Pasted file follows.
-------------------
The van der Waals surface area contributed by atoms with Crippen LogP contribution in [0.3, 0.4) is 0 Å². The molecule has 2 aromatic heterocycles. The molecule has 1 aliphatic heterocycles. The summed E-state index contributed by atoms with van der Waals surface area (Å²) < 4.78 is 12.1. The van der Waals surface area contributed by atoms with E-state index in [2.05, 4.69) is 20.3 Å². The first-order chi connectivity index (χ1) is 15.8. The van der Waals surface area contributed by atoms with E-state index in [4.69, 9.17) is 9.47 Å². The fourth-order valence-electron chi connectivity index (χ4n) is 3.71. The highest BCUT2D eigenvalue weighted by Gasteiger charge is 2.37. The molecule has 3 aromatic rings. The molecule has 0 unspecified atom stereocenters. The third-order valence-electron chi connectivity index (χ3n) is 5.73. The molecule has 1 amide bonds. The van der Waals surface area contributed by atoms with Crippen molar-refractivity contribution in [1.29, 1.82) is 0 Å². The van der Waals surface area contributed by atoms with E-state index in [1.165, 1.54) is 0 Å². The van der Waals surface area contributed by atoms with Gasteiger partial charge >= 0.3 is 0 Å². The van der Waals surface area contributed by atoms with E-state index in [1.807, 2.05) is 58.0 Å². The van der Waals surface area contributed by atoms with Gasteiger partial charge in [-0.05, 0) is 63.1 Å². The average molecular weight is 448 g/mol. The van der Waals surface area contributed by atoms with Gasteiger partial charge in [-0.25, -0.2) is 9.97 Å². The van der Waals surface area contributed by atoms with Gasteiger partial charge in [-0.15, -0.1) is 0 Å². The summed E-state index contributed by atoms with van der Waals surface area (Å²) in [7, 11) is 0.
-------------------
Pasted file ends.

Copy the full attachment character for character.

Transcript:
The van der Waals surface area contributed by atoms with Crippen LogP contribution in [0.3, 0.4) is 0 Å². The molecule has 2 aromatic heterocycles. The molecule has 1 aliphatic heterocycles. The summed E-state index contributed by atoms with van der Waals surface area (Å²) < 4.78 is 12.1. The van der Waals surface area contributed by atoms with E-state index in [2.05, 4.69) is 20.3 Å². The first-order chi connectivity index (χ1) is 15.8. The van der Waals surface area contributed by atoms with E-state index in [4.69, 9.17) is 9.47 Å². The fourth-order valence-electron chi connectivity index (χ4n) is 3.71. The highest BCUT2D eigenvalue weighted by Gasteiger charge is 2.37. The molecule has 3 aromatic rings. The molecule has 0 unspecified atom stereocenters. The third-order valence-electron chi connectivity index (χ3n) is 5.73. The molecule has 1 amide bonds. The van der Waals surface area contributed by atoms with Crippen molar-refractivity contribution in [1.29, 1.82) is 0 Å². The van der Waals surface area contributed by atoms with E-state index in [1.165, 1.54) is 0 Å². The van der Waals surface area contributed by atoms with Gasteiger partial charge >= 0.3 is 0 Å². The van der Waals surface area contributed by atoms with E-state index in [1.807, 2.05) is 58.0 Å². The van der Waals surface area contributed by atoms with Gasteiger partial charge in [-0.05, 0) is 63.1 Å². The average molecular weight is 448 g/mol. The van der Waals surface area contributed by atoms with Gasteiger partial charge in [-0.25, -0.2) is 9.97 Å². The van der Waals surface area contributed by atoms with Gasteiger partial charge in [-0.15, -0.1) is 0 Å². The summed E-state index contributed by atoms with van der Waals surface area (Å²) in [7, 11) is 0.